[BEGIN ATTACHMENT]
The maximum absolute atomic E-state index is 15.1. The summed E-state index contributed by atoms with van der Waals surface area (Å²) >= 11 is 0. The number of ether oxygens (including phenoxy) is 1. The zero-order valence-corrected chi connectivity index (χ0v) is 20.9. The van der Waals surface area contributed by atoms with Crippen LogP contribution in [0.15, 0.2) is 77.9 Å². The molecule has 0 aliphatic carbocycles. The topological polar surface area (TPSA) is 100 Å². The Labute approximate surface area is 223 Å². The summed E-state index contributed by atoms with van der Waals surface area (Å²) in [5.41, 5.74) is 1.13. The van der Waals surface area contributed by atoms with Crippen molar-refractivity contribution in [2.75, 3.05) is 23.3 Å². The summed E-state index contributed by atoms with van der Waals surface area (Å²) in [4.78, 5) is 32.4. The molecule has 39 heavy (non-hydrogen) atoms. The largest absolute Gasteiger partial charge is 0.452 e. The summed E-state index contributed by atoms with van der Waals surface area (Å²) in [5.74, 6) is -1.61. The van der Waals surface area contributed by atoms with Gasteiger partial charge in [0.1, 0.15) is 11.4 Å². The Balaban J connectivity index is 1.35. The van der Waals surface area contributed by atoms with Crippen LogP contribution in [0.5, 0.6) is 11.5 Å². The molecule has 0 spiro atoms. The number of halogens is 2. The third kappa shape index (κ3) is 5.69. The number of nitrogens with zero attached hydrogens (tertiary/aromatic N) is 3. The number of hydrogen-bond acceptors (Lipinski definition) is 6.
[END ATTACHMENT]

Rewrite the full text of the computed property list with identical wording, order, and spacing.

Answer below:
The maximum absolute atomic E-state index is 15.1. The summed E-state index contributed by atoms with van der Waals surface area (Å²) >= 11 is 0. The number of ether oxygens (including phenoxy) is 1. The zero-order valence-corrected chi connectivity index (χ0v) is 20.9. The van der Waals surface area contributed by atoms with Crippen LogP contribution in [0.15, 0.2) is 77.9 Å². The molecule has 0 aliphatic carbocycles. The topological polar surface area (TPSA) is 100 Å². The Labute approximate surface area is 223 Å². The summed E-state index contributed by atoms with van der Waals surface area (Å²) in [5.41, 5.74) is 1.13. The van der Waals surface area contributed by atoms with Crippen molar-refractivity contribution in [2.75, 3.05) is 23.3 Å². The summed E-state index contributed by atoms with van der Waals surface area (Å²) in [4.78, 5) is 32.4. The molecule has 39 heavy (non-hydrogen) atoms. The largest absolute Gasteiger partial charge is 0.452 e. The summed E-state index contributed by atoms with van der Waals surface area (Å²) in [5.74, 6) is -1.61. The van der Waals surface area contributed by atoms with Gasteiger partial charge in [0.1, 0.15) is 11.4 Å². The Balaban J connectivity index is 1.35. The van der Waals surface area contributed by atoms with Crippen LogP contribution in [0.5, 0.6) is 11.5 Å². The molecule has 0 spiro atoms. The number of halogens is 2. The third kappa shape index (κ3) is 5.69. The number of nitrogens with zero attached hydrogens (tertiary/aromatic N) is 3. The number of hydrogen-bond acceptors (Lipinski definition) is 6.